David Bowie, one of the most influential artists of the 1900s, with the New York Times dubbing him a 21st-century entrepreneur, knew that the music industry was about to experience an extremely transformative change. Predicting
that "copyright, for instance, will no longer exist in 10 years, and authorship and intellectual property is in for such a bashing," he wanted to secure his music, literally and figuratively, and "take advantage of these last few years because none of this is ever going to happen again." That's when, together with David Pullman, he came up with Bowie bonds.
It was a particularly interesting concept because it was the first asset-backed security
that was backed by his future earnings potential, giving a share in his future royalties. Issued in 1997 in partnership with Prudential Insurance Company, the 10-year bonds came with a 7.9% interest rate and attracted investors since it was a "steady long term investment."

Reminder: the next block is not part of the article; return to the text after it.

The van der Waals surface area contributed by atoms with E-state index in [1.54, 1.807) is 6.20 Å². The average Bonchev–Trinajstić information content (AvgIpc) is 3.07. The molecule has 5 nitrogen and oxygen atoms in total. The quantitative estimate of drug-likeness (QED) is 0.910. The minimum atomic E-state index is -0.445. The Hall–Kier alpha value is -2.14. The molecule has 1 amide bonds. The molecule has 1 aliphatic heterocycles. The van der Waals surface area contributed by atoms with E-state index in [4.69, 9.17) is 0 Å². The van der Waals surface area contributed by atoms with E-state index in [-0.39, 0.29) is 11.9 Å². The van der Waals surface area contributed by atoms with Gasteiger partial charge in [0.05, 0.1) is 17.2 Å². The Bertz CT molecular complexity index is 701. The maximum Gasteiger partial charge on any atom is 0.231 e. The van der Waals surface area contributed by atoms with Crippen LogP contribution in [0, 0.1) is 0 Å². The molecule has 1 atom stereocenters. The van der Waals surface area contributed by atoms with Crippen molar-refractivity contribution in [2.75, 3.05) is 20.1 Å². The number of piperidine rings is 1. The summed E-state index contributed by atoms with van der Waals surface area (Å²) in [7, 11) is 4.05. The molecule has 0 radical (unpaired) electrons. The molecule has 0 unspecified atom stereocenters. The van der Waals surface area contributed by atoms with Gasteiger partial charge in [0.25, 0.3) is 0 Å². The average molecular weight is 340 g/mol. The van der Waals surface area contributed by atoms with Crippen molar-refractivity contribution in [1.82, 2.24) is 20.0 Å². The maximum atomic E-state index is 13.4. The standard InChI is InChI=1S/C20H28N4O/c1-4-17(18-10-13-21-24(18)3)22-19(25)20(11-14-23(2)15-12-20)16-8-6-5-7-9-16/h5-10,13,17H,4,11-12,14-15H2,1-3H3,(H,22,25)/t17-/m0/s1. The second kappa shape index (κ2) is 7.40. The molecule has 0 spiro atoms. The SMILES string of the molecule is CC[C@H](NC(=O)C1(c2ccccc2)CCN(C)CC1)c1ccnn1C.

A series of other musicians, including James Brown, Rod Stewart, and the Isley brothers
, with Pullman finding a new business for himself.
Bowie earned $55 million, and was able to buy out his music from a former manager. Soon after, just as the artist predicted, his album sales plummeted because of online streaming — in 2004, Moody's Investors Services had the bonds fall to almost "junk" status